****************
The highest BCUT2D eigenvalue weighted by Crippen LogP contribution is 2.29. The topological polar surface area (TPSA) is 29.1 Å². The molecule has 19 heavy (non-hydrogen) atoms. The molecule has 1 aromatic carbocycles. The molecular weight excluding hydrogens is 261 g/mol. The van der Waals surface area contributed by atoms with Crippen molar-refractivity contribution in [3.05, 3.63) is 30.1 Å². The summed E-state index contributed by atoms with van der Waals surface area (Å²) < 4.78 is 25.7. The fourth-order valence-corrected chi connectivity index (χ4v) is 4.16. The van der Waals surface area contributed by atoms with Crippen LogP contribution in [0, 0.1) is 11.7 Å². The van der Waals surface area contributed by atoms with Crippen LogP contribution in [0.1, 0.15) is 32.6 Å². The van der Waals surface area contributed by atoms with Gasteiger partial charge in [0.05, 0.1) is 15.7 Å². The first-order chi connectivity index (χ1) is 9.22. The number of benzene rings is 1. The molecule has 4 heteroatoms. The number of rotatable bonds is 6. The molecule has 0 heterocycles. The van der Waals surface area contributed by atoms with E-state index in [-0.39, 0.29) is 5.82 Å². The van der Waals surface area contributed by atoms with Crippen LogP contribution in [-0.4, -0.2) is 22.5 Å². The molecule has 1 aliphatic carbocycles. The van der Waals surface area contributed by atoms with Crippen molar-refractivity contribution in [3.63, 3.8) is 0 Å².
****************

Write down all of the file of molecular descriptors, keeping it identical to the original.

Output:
The highest BCUT2D eigenvalue weighted by Crippen LogP contribution is 2.29. The topological polar surface area (TPSA) is 29.1 Å². The molecule has 19 heavy (non-hydrogen) atoms. The molecule has 1 aromatic carbocycles. The molecular weight excluding hydrogens is 261 g/mol. The van der Waals surface area contributed by atoms with Crippen molar-refractivity contribution in [3.05, 3.63) is 30.1 Å². The summed E-state index contributed by atoms with van der Waals surface area (Å²) < 4.78 is 25.7. The fourth-order valence-corrected chi connectivity index (χ4v) is 4.16. The van der Waals surface area contributed by atoms with Crippen LogP contribution in [0, 0.1) is 11.7 Å². The van der Waals surface area contributed by atoms with Crippen LogP contribution in [0.1, 0.15) is 32.6 Å². The van der Waals surface area contributed by atoms with Gasteiger partial charge in [0.05, 0.1) is 15.7 Å². The first-order chi connectivity index (χ1) is 9.22. The number of benzene rings is 1. The molecule has 4 heteroatoms. The number of rotatable bonds is 6. The molecule has 0 heterocycles. The van der Waals surface area contributed by atoms with E-state index in [-0.39, 0.29) is 5.82 Å². The van der Waals surface area contributed by atoms with Crippen LogP contribution in [-0.4, -0.2) is 22.5 Å². The molecule has 1 aliphatic carbocycles. The van der Waals surface area contributed by atoms with Crippen molar-refractivity contribution in [3.63, 3.8) is 0 Å².